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‘Horrifying’ backlash to Victoria’s swastika ban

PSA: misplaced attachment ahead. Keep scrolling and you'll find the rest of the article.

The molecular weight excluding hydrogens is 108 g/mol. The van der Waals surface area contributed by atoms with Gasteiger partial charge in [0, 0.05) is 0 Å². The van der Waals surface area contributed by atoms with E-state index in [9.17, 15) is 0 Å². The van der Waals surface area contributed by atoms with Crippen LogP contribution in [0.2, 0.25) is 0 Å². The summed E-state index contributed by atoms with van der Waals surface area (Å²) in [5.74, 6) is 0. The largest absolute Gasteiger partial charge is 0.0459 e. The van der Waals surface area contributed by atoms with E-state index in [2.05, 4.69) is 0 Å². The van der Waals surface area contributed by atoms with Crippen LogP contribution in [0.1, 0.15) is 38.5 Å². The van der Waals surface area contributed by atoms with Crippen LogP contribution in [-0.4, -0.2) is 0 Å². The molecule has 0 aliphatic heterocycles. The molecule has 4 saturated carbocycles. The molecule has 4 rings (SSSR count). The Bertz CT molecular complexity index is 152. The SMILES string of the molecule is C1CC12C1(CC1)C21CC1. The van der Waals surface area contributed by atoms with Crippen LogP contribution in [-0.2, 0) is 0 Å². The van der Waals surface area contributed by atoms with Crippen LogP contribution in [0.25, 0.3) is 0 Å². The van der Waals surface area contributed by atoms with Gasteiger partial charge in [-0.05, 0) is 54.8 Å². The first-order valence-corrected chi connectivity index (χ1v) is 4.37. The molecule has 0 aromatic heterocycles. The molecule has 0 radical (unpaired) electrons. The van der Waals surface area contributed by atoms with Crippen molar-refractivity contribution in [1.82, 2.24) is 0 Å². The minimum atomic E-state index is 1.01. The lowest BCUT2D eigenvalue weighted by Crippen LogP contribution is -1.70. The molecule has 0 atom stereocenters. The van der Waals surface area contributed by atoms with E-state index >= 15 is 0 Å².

Several Nazi symbols which read “you censor the truth” were found less than 24 hours after Attorney-General Jaclyn Symes revealed legislation had been introduced into parliament which would make it a criminal offence to use the Nazi swastika in public. But the new laws – which would see people who intentionally display the swastika slapped with a fine of more than $20,000 or a 12 month jail term – won’t come into effect until at least one year after the Bill is passed. The new laws also won’t be used retrospectively, meaning people who have publicly displayed the symbols recently won’t face justice. It has prompted deputy Liberal leader and Jewish man David Southwick – who has been an ardent advocate for the reform – to call for the legislation to be sped up in a bid to reduce anti-Semitic attacks. Mr Southwick said the latest finds were “horrifying”. “We cannot wait a year for this ban to be implemented,” he said. “It must happen now.”Asked about Mr Southwick’s call, Premier Daniel Andrews said there are a “number of processes” that need to be gone through over the coming months. “I took it last night from the opposition that this would be a bipartisan effort,” he said. “There are some very valid reasons why we need a bit more time.”Ban a ‘thunderous blow’ to neo-NazisPeople who intentionally display swastikas in Victoria will soon face penalties of more than $20,000 or 12 months in prison.Victoria will become the first Australian state or territory to officially ban the public display of the Nazi symbol, with new legislation introduced into parliament on Wednesday. It will soon become a criminal offence for a person to intentionally display the Nazi symbol – the Hakenkreuz, often referred to as the swastika – in public.Attorney-General Jaclyn Symes, who outlined the new legislation on Wednesday morning, said the reform came in recognition of the Nazi symbol’s role in inciting antisemitism and hate.Ms Symes said the landmark reform sends a “clear message” that the dissemination of Nazi and neo-Nazi ideology through the public display of the Nazi symbol has no place in Victoria.“The Nazi symbol glorifies one of the most hateful ideologies in history,” Ms Symes said. “Its public display does nothing but cause further pain and division.“As a government we want to do all we can to stamp out hate and give it no room to grow. “Banning the Nazi symbol sends a clear message that this vile behaviour will not be tolerated in Victoria.”But the Bill will also recognise the cultural and historical significance of the swastika for the Buddhist, Hindu, Jain and other faith communities as an ancient and sacred symbol of peace and good fortune. The legislation does not prohibit the display of the swastika in such religious and cultural contexts.Ms Symes said there were still “appropriate exemptions” for the symbol to be used including for educational purposes and awareness. The ban will be supported by a community education campaign to raise awareness of the origins of the religious and cultural swastika. The campaign will also highlight its importance to the Buddhist, Hindu and Jain communities and its distinction to the Nazi symbol.It comes as anti-Semitic incidents have increased 37 per cent year on year. It also comes after a group of neo-Nazis duped a Melbourne beer hall into hosting a celebration of Adolf Hitler’s birthday.But Ms Symes confirmed the new laws won’t be used retrospectively. President of the Jewish Community Council of Victoria, Daniel Aghion, said the harm caused by hate conduct and vilification can be profound while also affecting people’s physical and psychological wellbeing. Anti Defamation Commission chairman Dr Dvir Abramovich welcomed the changes. “This is a monumental step … doing something which nobody thought would happen,” Dr Abramovich said. “Not a day goes by where we’re not seeing it (the Nazi symbol). “The neo-Nazis have weaponised the Nazi swastika. For a holocaust victim to see a Nazi swastika, it is as threatening as being faced with a gun.”Dr Abramovich said the announcement was one for the history books. “This is a thunderous blow to the neo-Nazis who would like nothing more than to see me in a gas chamber,” he said.“This decision honours the memory of the six million Jews and millions of others murdered by the Nazis, the Holocaust survivors who made their home here, and the valiant diggers who gave their lives to vanquish the Third Reich. “Though this has been a long and personal trek, I never lost faith that this momentous occasion would come to pass. “The values of democracy, equality and freedom are ringing loud throughout Victoria, and we should all rejoice.”The move has also been supported by the Victorian state opposition, with deputy Liberal leader and Jewish man David Southwick, stating it was “one of my proudest days in politics following more than four years of advocacy”.“This law will send a clear message that our great state will not tolerate the display of the most abhorrent, offensive and anti-Semitic symbol of all time, and will go a long way to curb the hate that such individuals wish to incite,” he said.Mr Southwick said with the rise of anti-Semitism in the community, the government needed to act now. “We can’t wait another year for the law to come into effect. We have had two years of consultation and education and every day we wait is another day that vulnerable people are exposed to targeted attacks,” he said.In a statement, Zionism Victoria thanked the government for taking action. “Given the significant Holocaust survivor population within the state, and given Victoria prides itself on tolerance, multiculturalism and respect, it is long since time this symbol of hate – a reminder for so many of the horror and pain they and their families endured – should have been placed beyond the realms of acceptable expression,” it said.Law Institute of Victoria president Tania Wolff said the continued display of Nazi symbols is “unacceptable”. “The LIV welcomes laws that ban such flagrant displays of hate,” Ms Wolff said.“While the LIV welcomes the ban of hate symbols, including Nazi symbols, addressing this issue in isolation through prescriptive legislation does not do enough to protect marginalised Victorians from persistent discrimination.“The current legal framework regarding vilification in Victoria is deficient and does not adequately address the harm suffered by individuals who experience such conduct.“A broader approach to reducing discrimination and the harm it causes is required, and the LIV would welcome any further steps taken to address this serious issue.”